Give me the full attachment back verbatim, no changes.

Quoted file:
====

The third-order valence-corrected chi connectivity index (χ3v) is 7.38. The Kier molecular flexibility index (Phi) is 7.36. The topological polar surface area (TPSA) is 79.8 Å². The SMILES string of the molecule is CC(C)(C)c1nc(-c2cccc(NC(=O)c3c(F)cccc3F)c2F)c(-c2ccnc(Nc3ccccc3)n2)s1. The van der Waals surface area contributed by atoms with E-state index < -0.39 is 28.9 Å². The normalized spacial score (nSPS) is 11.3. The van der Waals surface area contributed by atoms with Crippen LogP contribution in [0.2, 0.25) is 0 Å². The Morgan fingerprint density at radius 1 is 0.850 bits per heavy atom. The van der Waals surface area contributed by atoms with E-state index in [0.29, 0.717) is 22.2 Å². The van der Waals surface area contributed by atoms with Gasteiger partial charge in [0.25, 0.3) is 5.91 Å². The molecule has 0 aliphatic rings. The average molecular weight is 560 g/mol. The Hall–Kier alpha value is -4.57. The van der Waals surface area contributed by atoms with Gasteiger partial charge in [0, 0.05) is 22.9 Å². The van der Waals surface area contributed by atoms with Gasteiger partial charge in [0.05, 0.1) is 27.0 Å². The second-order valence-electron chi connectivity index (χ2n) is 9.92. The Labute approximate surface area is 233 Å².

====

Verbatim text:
The third-order valence-corrected chi connectivity index (χ3v) is 7.38. The Kier molecular flexibility index (Phi) is 7.36. The topological polar surface area (TPSA) is 79.8 Å². The SMILES string of the molecule is CC(C)(C)c1nc(-c2cccc(NC(=O)c3c(F)cccc3F)c2F)c(-c2ccnc(Nc3ccccc3)n2)s1. The van der Waals surface area contributed by atoms with E-state index < -0.39 is 28.9 Å². The normalized spacial score (nSPS) is 11.3. The van der Waals surface area contributed by atoms with Crippen LogP contribution in [0.2, 0.25) is 0 Å². The Morgan fingerprint density at radius 1 is 0.850 bits per heavy atom. The van der Waals surface area contributed by atoms with E-state index in [0.29, 0.717) is 22.2 Å². The van der Waals surface area contributed by atoms with Gasteiger partial charge in [0.25, 0.3) is 5.91 Å². The molecule has 0 aliphatic rings. The average molecular weight is 560 g/mol. The Hall–Kier alpha value is -4.57. The van der Waals surface area contributed by atoms with Gasteiger partial charge in [0, 0.05) is 22.9 Å². The van der Waals surface area contributed by atoms with Gasteiger partial charge in [0.05, 0.1) is 27.0 Å². The second-order valence-electron chi connectivity index (χ2n) is 9.92. The Labute approximate surface area is 233 Å².